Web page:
Agility @ Work: adopting the corporate six pack

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This report sets out to predict the future of work. It presents six trends or forces that are reshaping work, and in turn allowing companies to change the way they organise work. These external forces are: demography, culture, technology, sustainability, transport and property. Together they not only comprise the key overheads of a business, but also the drivers of change that no company can ignore if it is to get into shape as the world emerges from recession. About Regus: http://www.regus.com/?utm_campaign=slideshare

Text of Agility @ Work: adopting the corporate six pack

AGILITY @ Workadopting the corporate six pack

UNWIRED RESEARCH

by Mark Dixon and Philip Ross

AGILITY @ Work The impact of six forces on the way we work

UNWIRED Research Unwired Ventures Ltd, 2010 All Rights Reserved 2

CONTENTS

EXECUTIVE SUMMARY 3

THE CHANGING NATURE OF WORK 5 NEW WAYS OF WORKING 6 SPACE TO WORK 7 THIRD SPACE 8 NEW WAYS OF WORKING CASE STUDIES 9

6 FORCES RE-SHAPING WORK 13 REAL ESTATE 13 CULTURE and WORKSTYLE 14 PEOPLE 15 INFORMATION AND COMMUNICATION TECHNOLOGY (ICT) 17 TRANSPORT 21 SUSTAINABILITY 22 SIX PACK FIT FOR BUSINESS? 23

CONCLUSIONS 24 ACTIVITY BASED WORKING (ABW) 24 INNOVATION AT WORK 25 FLEXING SPACE 25

WHERE NEXT? 26

APPENDICES 27 Our Research 27 About the Authors 27 Philip Ross 27 Mark Dixon 27 About Unwired 28 About Regus 28

AGILITY @ Work The impact of six forces on the way we work

UNWIRED Research Unwired Ventures Ltd, 2010 All Rights Reserved 3

This report sets out to predict the future of work. It presents six trends or forces that are reshaping work, and in turn allowing companies to change the way they organise work. These external forces are: demography, culture, technology, sustainability, transport and property. Together they not only comprise the key overheads of a business, but also the drivers of change that no company can ignore if it is to get into shape as the world emerges from recession.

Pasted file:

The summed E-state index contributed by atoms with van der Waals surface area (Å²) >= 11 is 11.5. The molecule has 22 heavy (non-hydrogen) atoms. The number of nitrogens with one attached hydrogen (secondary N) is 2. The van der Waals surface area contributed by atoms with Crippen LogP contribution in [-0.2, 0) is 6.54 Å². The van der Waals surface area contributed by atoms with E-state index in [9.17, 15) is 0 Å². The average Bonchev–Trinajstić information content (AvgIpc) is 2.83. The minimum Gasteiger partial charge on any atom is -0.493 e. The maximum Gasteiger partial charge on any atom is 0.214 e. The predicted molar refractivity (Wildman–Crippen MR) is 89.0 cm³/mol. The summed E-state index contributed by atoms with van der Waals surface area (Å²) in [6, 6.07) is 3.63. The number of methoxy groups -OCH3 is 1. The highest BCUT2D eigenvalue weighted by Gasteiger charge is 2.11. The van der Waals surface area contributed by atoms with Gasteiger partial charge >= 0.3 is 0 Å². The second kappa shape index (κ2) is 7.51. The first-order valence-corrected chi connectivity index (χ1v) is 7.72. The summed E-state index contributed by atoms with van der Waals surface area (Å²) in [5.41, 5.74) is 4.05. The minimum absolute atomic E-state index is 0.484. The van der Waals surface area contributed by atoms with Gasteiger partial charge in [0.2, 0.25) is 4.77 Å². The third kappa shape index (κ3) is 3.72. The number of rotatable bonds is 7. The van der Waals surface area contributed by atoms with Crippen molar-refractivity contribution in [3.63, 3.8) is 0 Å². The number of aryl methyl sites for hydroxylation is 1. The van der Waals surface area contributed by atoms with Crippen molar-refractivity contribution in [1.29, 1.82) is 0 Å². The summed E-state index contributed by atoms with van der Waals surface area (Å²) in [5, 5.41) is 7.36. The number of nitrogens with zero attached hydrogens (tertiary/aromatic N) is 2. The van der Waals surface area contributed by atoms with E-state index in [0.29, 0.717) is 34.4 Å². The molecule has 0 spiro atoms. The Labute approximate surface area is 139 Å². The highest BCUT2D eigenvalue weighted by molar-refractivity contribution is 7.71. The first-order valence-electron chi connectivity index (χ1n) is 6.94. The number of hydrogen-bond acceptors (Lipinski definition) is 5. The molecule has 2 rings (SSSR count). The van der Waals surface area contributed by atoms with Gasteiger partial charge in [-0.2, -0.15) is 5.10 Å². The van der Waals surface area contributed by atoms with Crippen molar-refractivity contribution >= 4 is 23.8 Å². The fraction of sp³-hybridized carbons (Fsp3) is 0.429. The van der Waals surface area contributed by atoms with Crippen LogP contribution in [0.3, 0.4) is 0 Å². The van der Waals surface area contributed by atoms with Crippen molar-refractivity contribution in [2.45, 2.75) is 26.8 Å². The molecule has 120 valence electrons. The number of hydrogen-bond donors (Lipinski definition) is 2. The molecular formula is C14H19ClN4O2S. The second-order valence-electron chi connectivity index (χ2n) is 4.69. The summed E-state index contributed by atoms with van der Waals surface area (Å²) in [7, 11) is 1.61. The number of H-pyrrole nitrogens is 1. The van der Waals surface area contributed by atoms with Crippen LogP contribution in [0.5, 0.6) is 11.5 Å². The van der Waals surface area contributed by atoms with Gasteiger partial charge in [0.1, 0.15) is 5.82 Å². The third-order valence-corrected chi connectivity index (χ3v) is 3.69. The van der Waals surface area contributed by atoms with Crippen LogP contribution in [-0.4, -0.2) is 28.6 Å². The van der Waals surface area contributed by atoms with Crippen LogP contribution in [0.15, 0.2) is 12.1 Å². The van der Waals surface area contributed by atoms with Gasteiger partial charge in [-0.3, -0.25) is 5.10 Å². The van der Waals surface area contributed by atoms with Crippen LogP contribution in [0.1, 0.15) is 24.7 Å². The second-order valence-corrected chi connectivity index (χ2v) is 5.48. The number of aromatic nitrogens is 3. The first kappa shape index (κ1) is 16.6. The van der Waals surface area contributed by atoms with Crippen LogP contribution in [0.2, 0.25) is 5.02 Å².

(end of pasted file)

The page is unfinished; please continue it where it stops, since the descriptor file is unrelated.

That shape is a corporate six pack - a new way of structuring work, based on a new set of assumptions and an understanding of new opportunities. This can be achieved through the adoption of new approaches to workplace provision such as activity based working and a new view of a polycentric city.

We believe that these six drivers will reshape organisations in the tennies to be fitter, and leaner the six pack for the corporation that provides a much lower cost base for work. We have looked at the cost of work a measure of the overhead required today to allow a person to be productive. For a leading, blue chip organisation this is anywhere between $19,000 and $22,000, at the moment per person per annum in a capital city. The target for some companies is now under $7,000, achieved through innovation, mobility and the adoption of new workstyles.

New technology will have a dramatic affect on how and where work is done. We present the key drivers and enablers of change, for both small and medium sized businesses as well as multi-national enterprises. Trends such as accelerating the adoption of mobility, virtual workplace portals and the migration to cloud computing will see a gradual transition to empty or thin office buildings, devoid of all technology.